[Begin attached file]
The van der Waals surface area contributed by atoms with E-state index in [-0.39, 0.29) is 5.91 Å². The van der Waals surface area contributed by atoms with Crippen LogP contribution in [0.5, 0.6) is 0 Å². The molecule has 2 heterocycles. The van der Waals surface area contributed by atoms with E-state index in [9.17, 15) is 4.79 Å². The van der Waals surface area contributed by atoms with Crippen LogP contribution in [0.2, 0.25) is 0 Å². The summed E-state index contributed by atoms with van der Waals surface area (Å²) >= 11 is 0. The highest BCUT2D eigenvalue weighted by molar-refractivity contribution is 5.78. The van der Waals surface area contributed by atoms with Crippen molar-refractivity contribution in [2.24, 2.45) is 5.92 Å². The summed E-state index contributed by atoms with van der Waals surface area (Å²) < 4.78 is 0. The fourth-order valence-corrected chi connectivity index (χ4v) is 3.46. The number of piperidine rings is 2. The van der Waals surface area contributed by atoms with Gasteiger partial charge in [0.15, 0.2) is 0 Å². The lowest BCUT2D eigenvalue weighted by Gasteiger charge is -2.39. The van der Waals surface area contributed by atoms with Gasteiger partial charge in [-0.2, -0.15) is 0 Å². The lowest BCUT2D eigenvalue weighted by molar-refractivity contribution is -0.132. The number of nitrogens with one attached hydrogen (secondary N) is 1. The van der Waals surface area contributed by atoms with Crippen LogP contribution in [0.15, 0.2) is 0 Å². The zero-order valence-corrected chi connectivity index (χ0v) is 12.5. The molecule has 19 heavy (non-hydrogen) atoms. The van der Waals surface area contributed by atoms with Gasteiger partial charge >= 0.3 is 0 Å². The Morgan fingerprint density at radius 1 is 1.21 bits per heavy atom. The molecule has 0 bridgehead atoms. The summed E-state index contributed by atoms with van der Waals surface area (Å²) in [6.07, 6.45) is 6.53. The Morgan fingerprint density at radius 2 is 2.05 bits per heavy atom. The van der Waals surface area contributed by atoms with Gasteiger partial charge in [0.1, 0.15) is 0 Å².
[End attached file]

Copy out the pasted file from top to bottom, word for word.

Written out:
The van der Waals surface area contributed by atoms with E-state index in [-0.39, 0.29) is 5.91 Å². The van der Waals surface area contributed by atoms with Crippen LogP contribution in [0.5, 0.6) is 0 Å². The molecule has 2 heterocycles. The van der Waals surface area contributed by atoms with E-state index in [9.17, 15) is 4.79 Å². The van der Waals surface area contributed by atoms with Crippen LogP contribution in [0.2, 0.25) is 0 Å². The summed E-state index contributed by atoms with van der Waals surface area (Å²) >= 11 is 0. The highest BCUT2D eigenvalue weighted by molar-refractivity contribution is 5.78. The van der Waals surface area contributed by atoms with Crippen molar-refractivity contribution in [2.24, 2.45) is 5.92 Å². The summed E-state index contributed by atoms with van der Waals surface area (Å²) < 4.78 is 0. The fourth-order valence-corrected chi connectivity index (χ4v) is 3.46. The number of piperidine rings is 2. The van der Waals surface area contributed by atoms with Gasteiger partial charge in [0.15, 0.2) is 0 Å². The lowest BCUT2D eigenvalue weighted by Gasteiger charge is -2.39. The van der Waals surface area contributed by atoms with Gasteiger partial charge in [-0.2, -0.15) is 0 Å². The lowest BCUT2D eigenvalue weighted by molar-refractivity contribution is -0.132. The number of nitrogens with one attached hydrogen (secondary N) is 1. The van der Waals surface area contributed by atoms with Crippen LogP contribution in [0.15, 0.2) is 0 Å². The zero-order valence-corrected chi connectivity index (χ0v) is 12.5. The molecule has 19 heavy (non-hydrogen) atoms. The van der Waals surface area contributed by atoms with Gasteiger partial charge >= 0.3 is 0 Å². The Morgan fingerprint density at radius 1 is 1.21 bits per heavy atom. The molecule has 0 bridgehead atoms. The summed E-state index contributed by atoms with van der Waals surface area (Å²) in [6.07, 6.45) is 6.53. The Morgan fingerprint density at radius 2 is 2.05 bits per heavy atom. The van der Waals surface area contributed by atoms with Gasteiger partial charge in [0.1, 0.15) is 0 Å².